Lumen argues that the agency’s discussions were misleading because, although its proposed price was significantly higher than the awardee’s price, the agency identified only 21 out of thousands of line item prices as “exceed[ing] that which would be anticipated in a competitive environment.” Comments & Supp. Protest at 6-7. The protester contends that it was misled into believing that only 21 of its line items prices were too high, and that correction of these prices would improve its prospects for award. Id. The protester further states that, but for the misleading discussions, it would have made “meaningful changes” to its price. Id. at 7. The protester argues that it was misled in a manner similar to that addressed in our decision in Total Home Health, B‑417283, B-417283.2, Apr. 26, 2019, 2019 CPD ¶ 166, where we found that an agency’s discussions with a protester were prejudicially misleading.

In Total Home Health, the protester challenged discussions that took place in a procurement conducted under a solicitation that provided for award to the offeror that submitted the lowest-priced, technically acceptable (LPTA) proposal. Total Home Health, supra at 2. During discussions, the agency advised the protester that its price proposal was “relatively weak.” Id. In response to the discussions notice, the protester asked the agency: “Is there [] a specific area we should be focused on within the proposal or is there a neighborhood the [agency] is looking for bidders to be in?” Id. at 3. The agency answered the question by advising that “[w]ith regard to your pricing, the Government anticipated lower pricing on [contract line items (CLINs)] 5, 11, and 14.” Id.

We first explained that where a solicitation provides that award will be made on an LPTA basis, advising an offeror that its proposal is technically acceptable, but that its price is weak, is sufficient to let the protester know that it must lower its price to be competitive for award. Id. at 5. For this reason, we noted that had the agency simply advised the protester that its price was too high, and declined to provide additional information, this would have satisfied the agency’s obligation to ensure that the discussions with the protester were meaningful. Id. We agreed with the protester, however, that the agency misled it because the agency elected to respond to the protester’s request for specific areas to improve its proposal by identifying three CLINs, despite the fact that reduction of those three CLIN prices to $0 would have still left the protester’s price significantly higher than the awardee’s price. Id. at 5.

The FBI and intervenor argue that our decision in Total Home Health does not support Lumen’s protest arguments because the RFP here provided for award on a best-value tradeoff basis that considered both price and technical merit, rather than an LPTA basis. We agree.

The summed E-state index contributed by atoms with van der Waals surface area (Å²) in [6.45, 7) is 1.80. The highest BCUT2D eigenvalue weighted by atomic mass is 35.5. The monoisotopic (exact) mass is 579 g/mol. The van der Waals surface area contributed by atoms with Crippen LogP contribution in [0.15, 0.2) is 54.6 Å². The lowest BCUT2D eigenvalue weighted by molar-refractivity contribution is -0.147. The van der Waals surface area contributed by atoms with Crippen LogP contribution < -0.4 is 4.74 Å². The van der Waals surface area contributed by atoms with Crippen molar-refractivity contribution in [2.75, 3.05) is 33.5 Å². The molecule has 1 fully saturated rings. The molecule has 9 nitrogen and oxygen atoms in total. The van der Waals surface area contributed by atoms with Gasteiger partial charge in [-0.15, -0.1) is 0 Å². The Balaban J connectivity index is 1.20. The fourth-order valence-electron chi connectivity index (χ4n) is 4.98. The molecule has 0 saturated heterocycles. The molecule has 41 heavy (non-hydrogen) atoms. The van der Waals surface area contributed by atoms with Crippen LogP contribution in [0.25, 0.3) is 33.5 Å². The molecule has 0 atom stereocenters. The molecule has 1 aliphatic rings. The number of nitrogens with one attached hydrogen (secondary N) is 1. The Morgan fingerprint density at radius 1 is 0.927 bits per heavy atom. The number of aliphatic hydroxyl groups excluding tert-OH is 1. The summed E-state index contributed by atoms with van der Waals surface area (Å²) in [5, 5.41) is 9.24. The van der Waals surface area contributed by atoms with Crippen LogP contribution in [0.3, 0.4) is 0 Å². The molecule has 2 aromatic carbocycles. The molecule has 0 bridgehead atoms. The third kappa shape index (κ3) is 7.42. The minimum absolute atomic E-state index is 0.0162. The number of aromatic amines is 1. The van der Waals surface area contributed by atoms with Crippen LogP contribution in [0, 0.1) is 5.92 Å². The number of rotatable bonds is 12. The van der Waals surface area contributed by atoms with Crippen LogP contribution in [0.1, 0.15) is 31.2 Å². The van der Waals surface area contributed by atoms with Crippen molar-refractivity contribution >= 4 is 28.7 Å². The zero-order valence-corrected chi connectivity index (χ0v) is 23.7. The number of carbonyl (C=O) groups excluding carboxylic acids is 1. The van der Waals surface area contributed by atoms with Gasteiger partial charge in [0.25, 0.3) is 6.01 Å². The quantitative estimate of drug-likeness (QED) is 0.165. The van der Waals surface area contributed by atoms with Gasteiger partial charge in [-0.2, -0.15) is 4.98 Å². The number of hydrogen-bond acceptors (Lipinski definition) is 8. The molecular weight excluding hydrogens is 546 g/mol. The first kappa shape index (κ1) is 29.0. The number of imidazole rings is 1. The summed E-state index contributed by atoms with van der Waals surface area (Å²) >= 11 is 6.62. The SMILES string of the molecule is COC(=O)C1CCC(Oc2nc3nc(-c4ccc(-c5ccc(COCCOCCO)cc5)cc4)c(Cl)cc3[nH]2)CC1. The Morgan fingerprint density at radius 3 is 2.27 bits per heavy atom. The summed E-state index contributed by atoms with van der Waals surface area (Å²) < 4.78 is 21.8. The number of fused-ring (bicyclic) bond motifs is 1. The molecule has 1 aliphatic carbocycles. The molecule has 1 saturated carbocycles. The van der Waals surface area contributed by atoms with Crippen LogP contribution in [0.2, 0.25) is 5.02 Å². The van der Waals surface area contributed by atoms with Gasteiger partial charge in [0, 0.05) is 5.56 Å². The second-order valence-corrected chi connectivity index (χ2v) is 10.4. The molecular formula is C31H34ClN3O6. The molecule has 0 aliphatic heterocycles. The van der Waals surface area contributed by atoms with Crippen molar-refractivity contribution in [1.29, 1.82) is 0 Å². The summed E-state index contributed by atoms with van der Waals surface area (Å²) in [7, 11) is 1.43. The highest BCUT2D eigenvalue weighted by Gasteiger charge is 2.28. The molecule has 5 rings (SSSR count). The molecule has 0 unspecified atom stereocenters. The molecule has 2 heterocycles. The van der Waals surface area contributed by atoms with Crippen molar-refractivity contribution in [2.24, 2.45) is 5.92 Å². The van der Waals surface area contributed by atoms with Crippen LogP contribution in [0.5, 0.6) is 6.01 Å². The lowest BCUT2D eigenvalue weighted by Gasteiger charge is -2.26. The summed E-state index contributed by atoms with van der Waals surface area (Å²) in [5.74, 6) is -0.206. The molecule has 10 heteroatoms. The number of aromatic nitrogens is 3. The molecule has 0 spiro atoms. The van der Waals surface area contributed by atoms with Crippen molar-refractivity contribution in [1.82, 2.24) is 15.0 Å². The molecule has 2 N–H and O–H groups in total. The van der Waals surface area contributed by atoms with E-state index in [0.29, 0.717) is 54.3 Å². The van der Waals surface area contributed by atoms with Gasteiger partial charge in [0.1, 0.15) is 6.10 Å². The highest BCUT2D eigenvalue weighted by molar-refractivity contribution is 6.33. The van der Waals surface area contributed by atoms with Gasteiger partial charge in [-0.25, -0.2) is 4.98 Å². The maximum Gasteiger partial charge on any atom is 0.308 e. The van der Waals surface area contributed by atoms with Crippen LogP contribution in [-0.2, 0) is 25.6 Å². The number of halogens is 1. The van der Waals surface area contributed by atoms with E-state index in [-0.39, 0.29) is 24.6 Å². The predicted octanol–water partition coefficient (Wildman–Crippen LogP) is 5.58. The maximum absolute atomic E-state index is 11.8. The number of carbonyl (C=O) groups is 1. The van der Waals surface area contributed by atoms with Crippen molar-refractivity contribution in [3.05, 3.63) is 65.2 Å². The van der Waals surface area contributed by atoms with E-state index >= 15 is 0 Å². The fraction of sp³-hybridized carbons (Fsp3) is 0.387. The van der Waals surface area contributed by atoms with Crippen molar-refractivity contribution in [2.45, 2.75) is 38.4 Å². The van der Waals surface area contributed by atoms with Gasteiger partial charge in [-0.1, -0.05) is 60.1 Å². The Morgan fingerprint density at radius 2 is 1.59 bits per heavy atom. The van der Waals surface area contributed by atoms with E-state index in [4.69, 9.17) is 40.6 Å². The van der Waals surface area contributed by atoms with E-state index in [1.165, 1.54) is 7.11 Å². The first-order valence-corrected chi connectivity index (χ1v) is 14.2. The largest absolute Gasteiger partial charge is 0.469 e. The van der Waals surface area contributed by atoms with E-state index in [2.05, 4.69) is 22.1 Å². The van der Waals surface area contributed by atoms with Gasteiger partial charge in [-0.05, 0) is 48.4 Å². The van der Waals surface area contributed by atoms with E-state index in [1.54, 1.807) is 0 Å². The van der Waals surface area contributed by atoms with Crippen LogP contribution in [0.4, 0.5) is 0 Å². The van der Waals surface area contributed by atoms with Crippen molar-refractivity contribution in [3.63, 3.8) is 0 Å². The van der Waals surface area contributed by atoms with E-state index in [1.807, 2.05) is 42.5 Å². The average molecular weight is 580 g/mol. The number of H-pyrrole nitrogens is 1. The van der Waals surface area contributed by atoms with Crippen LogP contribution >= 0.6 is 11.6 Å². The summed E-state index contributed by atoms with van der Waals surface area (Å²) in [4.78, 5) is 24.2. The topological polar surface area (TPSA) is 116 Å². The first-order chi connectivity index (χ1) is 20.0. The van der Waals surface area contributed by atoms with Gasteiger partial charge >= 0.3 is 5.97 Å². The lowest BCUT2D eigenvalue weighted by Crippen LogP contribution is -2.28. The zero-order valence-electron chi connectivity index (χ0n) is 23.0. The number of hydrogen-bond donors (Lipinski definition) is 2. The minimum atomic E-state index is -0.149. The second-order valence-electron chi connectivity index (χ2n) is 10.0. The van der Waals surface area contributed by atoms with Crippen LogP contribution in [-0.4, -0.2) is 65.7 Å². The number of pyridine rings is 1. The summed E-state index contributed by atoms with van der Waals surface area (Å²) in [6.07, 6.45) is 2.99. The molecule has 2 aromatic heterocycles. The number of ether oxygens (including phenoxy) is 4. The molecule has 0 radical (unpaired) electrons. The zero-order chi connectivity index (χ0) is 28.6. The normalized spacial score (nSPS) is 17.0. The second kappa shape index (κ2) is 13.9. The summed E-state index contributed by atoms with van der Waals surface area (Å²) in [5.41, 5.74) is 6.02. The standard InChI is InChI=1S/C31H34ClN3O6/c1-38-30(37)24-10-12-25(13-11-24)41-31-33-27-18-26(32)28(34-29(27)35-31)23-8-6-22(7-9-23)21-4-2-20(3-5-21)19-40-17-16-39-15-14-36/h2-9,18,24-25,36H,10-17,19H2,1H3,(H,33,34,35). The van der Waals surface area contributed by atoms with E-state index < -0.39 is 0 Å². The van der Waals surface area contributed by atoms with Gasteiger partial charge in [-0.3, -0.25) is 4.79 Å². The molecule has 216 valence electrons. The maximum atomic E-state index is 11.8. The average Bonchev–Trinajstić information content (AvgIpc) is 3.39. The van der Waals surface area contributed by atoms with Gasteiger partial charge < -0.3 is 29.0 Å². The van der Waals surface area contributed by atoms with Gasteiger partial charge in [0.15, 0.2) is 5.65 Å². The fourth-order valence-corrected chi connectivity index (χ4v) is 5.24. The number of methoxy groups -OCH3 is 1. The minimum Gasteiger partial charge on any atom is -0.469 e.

In Total Home Health, we found that where an agency advises an offeror in an LPTA competition that its proposal is technically acceptable, the only possible area for the offeror to improve its proposal is in the area of price. See Total Home Health, supra at 5. Thus, in an LPTA procurement, a discussion that advises an offeror to reduce its price is reasonably understood to indicate that the protester must do so in order to be competitive relative to other offerors. In Total Home Health, we found that the agency’s response to the protester’s request for specific guidance about areas to improve its price was misleading because it was limited to areas that could not have improved its competitive standing. Total Home Health, supra at 5.

In a best-value tradeoff competition that considers both price and technical merit (e.g., technical approach, past performance, and experience), price is not the only factor that determines whether an offeror’s proposal is selected for award. Firms must make judgments concerning their proposals regarding cost or price as well technical merit-- particularly where, as here the solicitation states that technical merit is more important than price. For this reason, we think that an agency conducting a best-value tradeoff competition that considers both price and technical merit may reasonably identify for an offeror prices that are unreasonably high, but not advise it of areas where its prices are higher than those of other offerors.[5]

In sum, we find no merit to the protester’s argument that our decision in Total Home Health concerning discussions in connection with LPTA award criteria applies to the circumstances here, which concern best-value tradeoff award criteria. Additionally, we note that the agency did not specifically advise Lumen that its line item or overall prices were high relative to other offerors. See AR, Tab 6, Lumen Discussions at 29, 33-34. We therefore find that the agency did not convey any misleading information about the protester’s ability to improve its proposal’s prospects for award, and thus find no basis to sustain the protest.

Past Performance Evaluation

Lumen argues that the FBI unreasonably failed to identify and consider what the protester contends is negative information concerning AT&T’s performance of similar contract requirements. We find no merit to this argument.

For the past performance factor, the RFP required offerors to submit “copies of three (3) recent and relevant ratings in the Contractor Performance Assessment Reporting System (CPARS) on Government contracts reasonably similar in scope and complexity of the services in this solicitation.” RFP at 145. The agency was to evaluate the three CPARS ratings, but the RFP also advised that the agency “reserves the right to consider relevant data from other sources. . . .” Id. at 154. Lumen’s and AT&T’s proposals were each assigned a rating of satisfactory confidence for the past performance factor. AR, Tab 11, SSDD at 51.